Crowdfunding is huge. From GoFundMe to IndieGoGo, there are many websites and social media apps dedicated to raising money. While many use these websites to help fund a charity or needy family or cause, others have started using them to help fund their start-ups. The idea is great; however, there are downsides to asking family, friends, and the entire universe to help fund your business.
For starters, posting repeatedly about your start-up on social media can be a turn off to some. Sure, it is great, and many will be thrilled for you, but some will think that you are asking for a hand out. There is also the lack of due diligence that can come with not having to answer to anyone in the financial industry. For instance, if you apply for an ACH business loan, you need a proven record of accomplishment and a good business plan. With crowdfunding, you do not need to prove anything to anyone, though it would help.
Also, with crowdfunding you do not have control over who funds your venture. This may not seem like a big deal, however if an unsavory character decides to fund your project, this could look badly upon you. Another issue comes with the novice nature of your investors. They want everything done at a specific time, namely the time which you stated in your crowdfunding account. While professional financial workers will give you the benefit of the doubt if you miss a deadline, the general public may not. This may not seem like a big deal, but if people start complaining on social media, it can quickly turn into a huge issue.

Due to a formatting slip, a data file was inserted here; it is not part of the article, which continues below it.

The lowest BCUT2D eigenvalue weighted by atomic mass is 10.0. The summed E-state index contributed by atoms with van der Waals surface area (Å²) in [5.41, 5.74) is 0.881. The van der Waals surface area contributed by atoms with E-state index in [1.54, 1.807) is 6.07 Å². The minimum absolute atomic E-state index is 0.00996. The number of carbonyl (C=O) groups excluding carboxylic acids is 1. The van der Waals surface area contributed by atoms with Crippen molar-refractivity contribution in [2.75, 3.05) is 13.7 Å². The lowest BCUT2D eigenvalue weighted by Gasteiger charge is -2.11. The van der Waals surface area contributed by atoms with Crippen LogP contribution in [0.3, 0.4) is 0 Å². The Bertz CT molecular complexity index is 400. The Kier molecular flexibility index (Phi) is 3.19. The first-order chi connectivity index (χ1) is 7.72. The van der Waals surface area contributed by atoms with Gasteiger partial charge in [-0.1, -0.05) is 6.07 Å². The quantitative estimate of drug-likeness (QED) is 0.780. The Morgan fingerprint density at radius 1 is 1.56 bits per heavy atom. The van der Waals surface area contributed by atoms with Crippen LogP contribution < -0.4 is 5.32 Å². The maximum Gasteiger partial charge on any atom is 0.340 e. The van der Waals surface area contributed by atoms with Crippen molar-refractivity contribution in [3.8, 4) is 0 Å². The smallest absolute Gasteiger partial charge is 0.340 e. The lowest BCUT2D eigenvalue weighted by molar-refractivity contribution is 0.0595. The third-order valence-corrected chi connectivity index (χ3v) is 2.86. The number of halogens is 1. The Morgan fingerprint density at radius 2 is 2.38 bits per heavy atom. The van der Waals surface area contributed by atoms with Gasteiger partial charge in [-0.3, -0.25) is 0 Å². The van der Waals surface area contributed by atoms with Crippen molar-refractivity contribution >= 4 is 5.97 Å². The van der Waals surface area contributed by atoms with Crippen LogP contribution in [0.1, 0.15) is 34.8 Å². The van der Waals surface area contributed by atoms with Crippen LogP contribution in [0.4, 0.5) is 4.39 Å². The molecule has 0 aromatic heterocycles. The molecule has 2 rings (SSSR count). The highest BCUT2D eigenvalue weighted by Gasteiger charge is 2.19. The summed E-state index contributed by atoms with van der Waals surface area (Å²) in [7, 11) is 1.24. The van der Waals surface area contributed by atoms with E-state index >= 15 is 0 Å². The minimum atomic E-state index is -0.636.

While crowdfunding is great for charitable events and for families in need, merchants should consider other sources for their start-up needs. An ACH business loan is a great place to start, especially if you have been in business for a few months, and are learning that your financial calculations may not have been exactly accurate. Whichever method you choose, be sure to keep track of your supports, and be honest with them every step of the way.